Could Microalgae Be the Palm Oil Substitute We’ve Been Looking For?
Palm oil is one of the world's most common ingredients since it's cheap, easy to grow, and versatile. But the versatility of this ingredient comes at a steep price. Palm oil production is responsible for a devastating impact on the environment, including deforestation, excessive water usage, and direct threats to endangered species across South America and Asia. Plus, high in saturated fat, palm oil is terrible for your heart health. But researchers may have found a viable substitute: microalgae.
A team of researchers at Nanyang Technological University (NTU) in Singapore published a study in the Journal of Applied Phycology that claims that oil from microalgae could work as a healthier, more sustainable substitute for palm oil. The team proposed that microalgae –created by photosynthesizing microorganisms that live in salt or freshwater – would greatly minimize the environmental damages by replacing dependence on palm oil.
Despite calls for a boycott, palm oil is still the most common oil vegetable oil used on the planet. In 2020 alone, over 73 million tons of palm oil were consumed globally. That's because it's cheaper than most other foods to grow: The plant that makes it, the African oil palm, can produce up to 10 times more oil per hectare than soybeans
Health benefits of microalgae
The researchers also found that microalgae would be significantly healthier than palm oil, which has 7 grams of saturated fat per tablespoon, or about the same amount as butter. Saturated fat has been linked to heart disease, a higher risk of strokes, and other chronic diseases, including inflammation and type 2 diabetes. The only oil that is worse is coconut oil which has 12 grams of saturated fat per tablespoon. Healthier oils include olive (with just 1.9 grams of saturated fat per tablespoon) and avocado which has 1.6 grams per tablespoon).
The microalgae contain more polyunsaturated fatty acids which are known to reduce cholesterol levels. Algae oil has a higher level of monounsaturated fats than most other cooking oils (these are the good kinds of fats that are heat stable.) Just one tablespoon of algae oil gives you roughly 13 grams of monounsaturated fat, which is equal to one avocado.
The microalgae-based oil also contains about 4 grams of saturated fat per tablespoon, or one-third coconut and roughly half what palm oil has. These tropical oils have been linked to higher rates of stroke and heart disease, whereas microalgae-based, with its healthy fat profile, could potentially have the opposite effect.
“Developing these plant-based oils from algae is yet another triumph for NTU Singapore as we look to find successful ways to tackle problems in the agri-food-tech chain, especially those that have an adverse impact on the environment," Director of NTU's Food Science and Technology Program William Chen DSc. said. “Uncovering this as a potential human food source is an opportunity to lessen the impact the food supply chain has on our planet.”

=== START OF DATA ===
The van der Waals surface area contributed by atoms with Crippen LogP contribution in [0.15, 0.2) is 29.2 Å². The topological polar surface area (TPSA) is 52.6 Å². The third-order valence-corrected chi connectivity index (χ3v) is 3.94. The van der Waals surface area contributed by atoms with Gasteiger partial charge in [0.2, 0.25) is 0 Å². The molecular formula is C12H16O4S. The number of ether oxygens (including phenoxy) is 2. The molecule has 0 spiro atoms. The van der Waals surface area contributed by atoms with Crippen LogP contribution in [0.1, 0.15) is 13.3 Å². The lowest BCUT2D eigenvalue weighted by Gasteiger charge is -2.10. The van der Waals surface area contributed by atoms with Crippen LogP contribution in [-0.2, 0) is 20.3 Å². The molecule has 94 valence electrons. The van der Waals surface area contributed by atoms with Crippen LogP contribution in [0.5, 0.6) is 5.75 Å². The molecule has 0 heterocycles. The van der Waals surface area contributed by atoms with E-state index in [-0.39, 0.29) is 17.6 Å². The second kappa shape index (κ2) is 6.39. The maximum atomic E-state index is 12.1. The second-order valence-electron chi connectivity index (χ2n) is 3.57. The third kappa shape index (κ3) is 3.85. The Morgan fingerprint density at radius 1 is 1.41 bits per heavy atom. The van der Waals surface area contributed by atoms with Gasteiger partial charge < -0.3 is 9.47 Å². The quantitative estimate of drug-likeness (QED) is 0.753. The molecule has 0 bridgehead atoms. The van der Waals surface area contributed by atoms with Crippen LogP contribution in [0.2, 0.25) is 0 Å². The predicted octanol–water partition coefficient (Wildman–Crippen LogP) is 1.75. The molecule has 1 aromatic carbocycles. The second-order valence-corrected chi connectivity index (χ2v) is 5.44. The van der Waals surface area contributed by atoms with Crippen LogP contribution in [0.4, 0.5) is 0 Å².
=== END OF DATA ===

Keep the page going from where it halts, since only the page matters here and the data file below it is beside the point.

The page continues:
To conduct this experiment, the NTU researchers partnered with another team from the University of Malaya in Malaysia. Together, the coalition developed microalgae oil that could potentially replace palm oil as an ingredient across multiple categories. The researchers proved the oil would be suitable for edible applications, claiming that it could have widespread benefits for the agri-food-tech industry.
Palm oil is an ingredient found in nearly half of all consumer products. Estimates show that farmers produced 77 million tons of palm oil in 2018, and expected the number to rise to 107.6 million tonnes by 2024. While efforts to boycott palm oil have surfaced in recent years, many activists are stunted by the firm grasp palm oil has on the market. The NTU researchers aim to find a substitute that is more affordable than the industry could potentially adopt.
“Our solution is a three-pronged approach to solving three pressing issues," Chen said. "We are capitalizing on the concept of establishing a circular economy, finding uses for would-be waste products, and re-injecting them into the food chain. In this case, we rely on one of nature’s key processes, fermentation, to convert that organic matter into nutrient-rich solutions, which could be used to cultivate algae, which not only reduces our reliance on palm oil but keeps carbon out of the atmosphere.”
The researcher's efforts will potentially curb the need for palm oil in products and lessen its impact on climate change. The tests are proving that microalgae are far more sustainable since they can be grown in most underwater environments. The naturally regenerative source would have less impact on the environment compared to palm oil production. Microalgae oil could be an answer to the fight to preserve biodiversity.
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